You cannot please all of the people all of the time. This phrase has been in existence for an eternity; yet, as humans, who often crave the need for acceptance in society, we have all found ourselves, at one time or another, feeling as if we must give more of ourselves for the sake of that acceptance. We fall victim to these thoughts in certain job-related entities and suffer again when we meet people who have bolder clothes, bigger cars, better houses and seemingly, brighter lives that what we think we have.
At what cost do we attempt to please? Some people are quick to realize that everyone is human and friendships are not marathons; thus, they should not entertain a competition with those who are in search of one. Others, on the contrary, often begin a feeble and otherwise damaging attempt to create a more perfect representation of their lives, for the sake of needing the friendship. When this scenario occurs, it becomes the basis for personal persecution, leading to the loss of the individual’s personal credibility and leaving the individual, who attempted to change for the other person, with a sense of guilt, defeat and worthlessness. And for what gain did the individual throw himself into this fire? Absolutely none.
In knowing that human beings, by our nature, are success-craving, event-loving people, how do we best draw the line between pleasing another and the realization that not everyone can be pleased; thus walking away with our honor intact? To this author, it seems as if the answer to the question is clear, if we simply follow a few brief steps and ask ourselves a few questions.
§ Why do I feel compelled to please this person?
If the person is a work associate, we might feel as if we need to excel in order to obtain a higher standing in our work-related fields. Yet, we may be better advised to show our fallacies, instead of shielding them. The individual may be testing us to see how much we can take. Why miss this opportunity for advancement when we can seize it?
§ Am I afraid of being less than equal?
If the person, whether a work associate or friend, is portraying himself in a fashion where he comes across as being a cut above the rest of society, why should we cater to his ego, when we know that all humans are created equal? We’re only different through how we choose to exist in our lives and more than likely, this person cannot be pleased, regardless of our efforts. The fear is usually unwarranted.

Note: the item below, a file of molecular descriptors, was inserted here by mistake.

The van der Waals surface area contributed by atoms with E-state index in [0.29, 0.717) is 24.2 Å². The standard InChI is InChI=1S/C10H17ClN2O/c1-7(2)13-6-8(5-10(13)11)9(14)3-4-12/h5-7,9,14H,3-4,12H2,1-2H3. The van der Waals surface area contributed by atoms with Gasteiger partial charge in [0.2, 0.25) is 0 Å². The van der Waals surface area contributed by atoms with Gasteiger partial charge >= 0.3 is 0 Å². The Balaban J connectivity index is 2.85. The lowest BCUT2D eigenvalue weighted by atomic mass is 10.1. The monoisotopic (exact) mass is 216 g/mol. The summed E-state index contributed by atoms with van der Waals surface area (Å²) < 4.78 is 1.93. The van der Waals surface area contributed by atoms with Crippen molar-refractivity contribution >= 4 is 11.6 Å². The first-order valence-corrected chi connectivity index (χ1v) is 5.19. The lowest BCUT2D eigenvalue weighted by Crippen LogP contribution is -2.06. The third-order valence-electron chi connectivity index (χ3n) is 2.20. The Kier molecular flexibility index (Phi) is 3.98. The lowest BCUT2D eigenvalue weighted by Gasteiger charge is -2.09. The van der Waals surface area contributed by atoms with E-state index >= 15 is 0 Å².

§ Is pleasing this person worth the personal toll?
The answer to this question is simple. No, and under no circumstance is 'pleasing' another worth it. The people in this world who admire and respect us, do so because they see something inside of us that is worthy of their respect, their admiration and in some cases, their love. The relationships we have, with the persons who are closest to us, will and shall remain long after any relations, with persons who expect more than what we can provide, have failed. The personal toll of having to change our lives and/or belief systems for the sake of another can be catastrophic. It can lead to a loss of self-respect and the feeling of worthlessness and no one deserves to put themselves in that situation.
Life is never easy, but it is manageable, if it is dealt with properly. It is best to leave those who expect more than our all in the dust and be content with nurturing the relationships with those who love and appreciate us, life’s warts and all.
The steps to complete happiness and a near worry-free environment are easy.
1. Please those whom we are certain will respect and cherish our companionship, regardless of whether we entertain the same ideals. These people will still appreciate us, in spite of any differences in opinion.
2. Recognize that not everyone in the world is capable of accepting us for who we are; thus, we can only give what we are able to provide and nothing more.
3. And lastly...Life is short. Every minute we spend trying to repair the sinking ship of Ailing Relationships by patching its holes with false ideals, lessened self-esteem and a general belittling of ourselves, is a minute of our lives wasted and a moment we could have spent with those people in our lives whose love and respect for us is never-ending.
The best thing we can do for ourselves is to tender the blooming friendships and relationships that we have, to the best ability we can, and allow life’s weeds, the people who feel we should be superhuman for their benefit, choke themselves at the hand of their own tendrils. If we all abide by these simple principles, then our fears of having to please everyone will fade like the stars at the beginning of each new day. And, just as that new day appears, we, again, have the opportunity to evaluate our priorities and pledge to please only those who prove they are worthy. For in the end, one constant remains, “You cannot please all of the people, all of the time.”
© 2005 – Jill Eisnaugle. All Rights Reserved.